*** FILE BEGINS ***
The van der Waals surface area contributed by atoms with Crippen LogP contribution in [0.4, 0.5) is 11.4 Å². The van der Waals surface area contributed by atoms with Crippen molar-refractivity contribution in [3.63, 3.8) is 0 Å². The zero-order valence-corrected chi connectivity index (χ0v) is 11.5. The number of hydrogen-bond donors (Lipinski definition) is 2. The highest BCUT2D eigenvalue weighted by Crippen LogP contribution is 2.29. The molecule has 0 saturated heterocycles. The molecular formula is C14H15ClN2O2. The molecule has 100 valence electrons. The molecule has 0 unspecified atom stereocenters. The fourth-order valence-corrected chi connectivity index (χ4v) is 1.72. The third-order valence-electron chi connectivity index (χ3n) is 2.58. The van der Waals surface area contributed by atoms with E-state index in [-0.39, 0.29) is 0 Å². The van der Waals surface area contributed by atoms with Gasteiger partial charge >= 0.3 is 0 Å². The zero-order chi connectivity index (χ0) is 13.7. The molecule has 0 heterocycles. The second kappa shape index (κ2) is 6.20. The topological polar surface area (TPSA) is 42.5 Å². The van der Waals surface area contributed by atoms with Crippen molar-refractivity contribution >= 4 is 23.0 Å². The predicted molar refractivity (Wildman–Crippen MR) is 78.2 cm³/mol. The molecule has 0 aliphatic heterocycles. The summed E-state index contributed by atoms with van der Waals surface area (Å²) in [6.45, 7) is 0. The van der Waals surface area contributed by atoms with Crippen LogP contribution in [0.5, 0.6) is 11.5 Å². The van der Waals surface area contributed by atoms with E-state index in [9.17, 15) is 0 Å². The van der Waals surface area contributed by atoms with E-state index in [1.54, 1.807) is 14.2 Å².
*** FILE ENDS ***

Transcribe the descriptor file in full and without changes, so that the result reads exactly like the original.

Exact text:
The van der Waals surface area contributed by atoms with Crippen LogP contribution in [0.4, 0.5) is 11.4 Å². The van der Waals surface area contributed by atoms with Crippen molar-refractivity contribution in [3.63, 3.8) is 0 Å². The zero-order valence-corrected chi connectivity index (χ0v) is 11.5. The number of hydrogen-bond donors (Lipinski definition) is 2. The highest BCUT2D eigenvalue weighted by Crippen LogP contribution is 2.29. The molecule has 0 saturated heterocycles. The molecular formula is C14H15ClN2O2. The molecule has 100 valence electrons. The molecule has 0 unspecified atom stereocenters. The fourth-order valence-corrected chi connectivity index (χ4v) is 1.72. The third-order valence-electron chi connectivity index (χ3n) is 2.58. The van der Waals surface area contributed by atoms with E-state index in [-0.39, 0.29) is 0 Å². The van der Waals surface area contributed by atoms with Gasteiger partial charge >= 0.3 is 0 Å². The zero-order chi connectivity index (χ0) is 13.7. The molecule has 0 heterocycles. The second kappa shape index (κ2) is 6.20. The topological polar surface area (TPSA) is 42.5 Å². The van der Waals surface area contributed by atoms with Crippen molar-refractivity contribution >= 4 is 23.0 Å². The predicted molar refractivity (Wildman–Crippen MR) is 78.2 cm³/mol. The molecule has 0 aliphatic heterocycles. The summed E-state index contributed by atoms with van der Waals surface area (Å²) in [6.45, 7) is 0. The van der Waals surface area contributed by atoms with Crippen LogP contribution in [0.5, 0.6) is 11.5 Å². The van der Waals surface area contributed by atoms with E-state index in [9.17, 15) is 0 Å². The van der Waals surface area contributed by atoms with E-state index in [1.54, 1.807) is 14.2 Å².